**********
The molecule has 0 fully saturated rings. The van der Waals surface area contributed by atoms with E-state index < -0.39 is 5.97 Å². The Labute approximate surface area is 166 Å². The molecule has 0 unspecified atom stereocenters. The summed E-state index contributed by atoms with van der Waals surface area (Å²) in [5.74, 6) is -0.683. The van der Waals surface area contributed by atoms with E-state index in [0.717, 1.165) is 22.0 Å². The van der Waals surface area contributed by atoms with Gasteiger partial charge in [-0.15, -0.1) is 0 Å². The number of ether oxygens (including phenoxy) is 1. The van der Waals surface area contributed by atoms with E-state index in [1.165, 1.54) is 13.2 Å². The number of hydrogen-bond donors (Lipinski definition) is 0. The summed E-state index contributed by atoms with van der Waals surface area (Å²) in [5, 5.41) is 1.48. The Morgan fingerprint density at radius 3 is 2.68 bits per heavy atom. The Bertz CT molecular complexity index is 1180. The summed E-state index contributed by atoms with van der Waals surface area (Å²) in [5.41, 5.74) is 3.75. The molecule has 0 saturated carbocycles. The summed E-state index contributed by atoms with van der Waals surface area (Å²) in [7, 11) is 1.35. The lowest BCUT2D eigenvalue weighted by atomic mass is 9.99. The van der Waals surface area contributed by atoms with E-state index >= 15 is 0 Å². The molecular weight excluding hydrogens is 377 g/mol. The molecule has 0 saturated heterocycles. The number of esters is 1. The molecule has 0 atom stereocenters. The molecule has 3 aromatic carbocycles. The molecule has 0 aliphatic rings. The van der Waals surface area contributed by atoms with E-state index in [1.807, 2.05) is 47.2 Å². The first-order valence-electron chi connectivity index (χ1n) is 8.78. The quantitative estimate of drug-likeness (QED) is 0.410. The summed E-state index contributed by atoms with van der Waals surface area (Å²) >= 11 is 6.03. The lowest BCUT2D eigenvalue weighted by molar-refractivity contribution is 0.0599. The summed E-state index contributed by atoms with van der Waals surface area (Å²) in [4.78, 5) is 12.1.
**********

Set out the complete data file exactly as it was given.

The molecule has 0 fully saturated rings. The van der Waals surface area contributed by atoms with E-state index < -0.39 is 5.97 Å². The Labute approximate surface area is 166 Å². The molecule has 0 unspecified atom stereocenters. The summed E-state index contributed by atoms with van der Waals surface area (Å²) in [5.74, 6) is -0.683. The van der Waals surface area contributed by atoms with E-state index in [0.717, 1.165) is 22.0 Å². The van der Waals surface area contributed by atoms with Gasteiger partial charge in [-0.15, -0.1) is 0 Å². The number of ether oxygens (including phenoxy) is 1. The van der Waals surface area contributed by atoms with E-state index in [1.165, 1.54) is 13.2 Å². The number of hydrogen-bond donors (Lipinski definition) is 0. The summed E-state index contributed by atoms with van der Waals surface area (Å²) in [5, 5.41) is 1.48. The Morgan fingerprint density at radius 3 is 2.68 bits per heavy atom. The Bertz CT molecular complexity index is 1180. The summed E-state index contributed by atoms with van der Waals surface area (Å²) in [5.41, 5.74) is 3.75. The molecule has 0 saturated carbocycles. The summed E-state index contributed by atoms with van der Waals surface area (Å²) in [7, 11) is 1.35. The lowest BCUT2D eigenvalue weighted by atomic mass is 9.99. The van der Waals surface area contributed by atoms with E-state index >= 15 is 0 Å². The molecular weight excluding hydrogens is 377 g/mol. The molecule has 0 saturated heterocycles. The number of esters is 1. The molecule has 0 atom stereocenters. The molecule has 3 aromatic carbocycles. The molecule has 0 aliphatic rings. The van der Waals surface area contributed by atoms with E-state index in [1.807, 2.05) is 47.2 Å². The first-order valence-electron chi connectivity index (χ1n) is 8.78. The quantitative estimate of drug-likeness (QED) is 0.410. The summed E-state index contributed by atoms with van der Waals surface area (Å²) >= 11 is 6.03. The lowest BCUT2D eigenvalue weighted by molar-refractivity contribution is 0.0599. The summed E-state index contributed by atoms with van der Waals surface area (Å²) in [4.78, 5) is 12.1.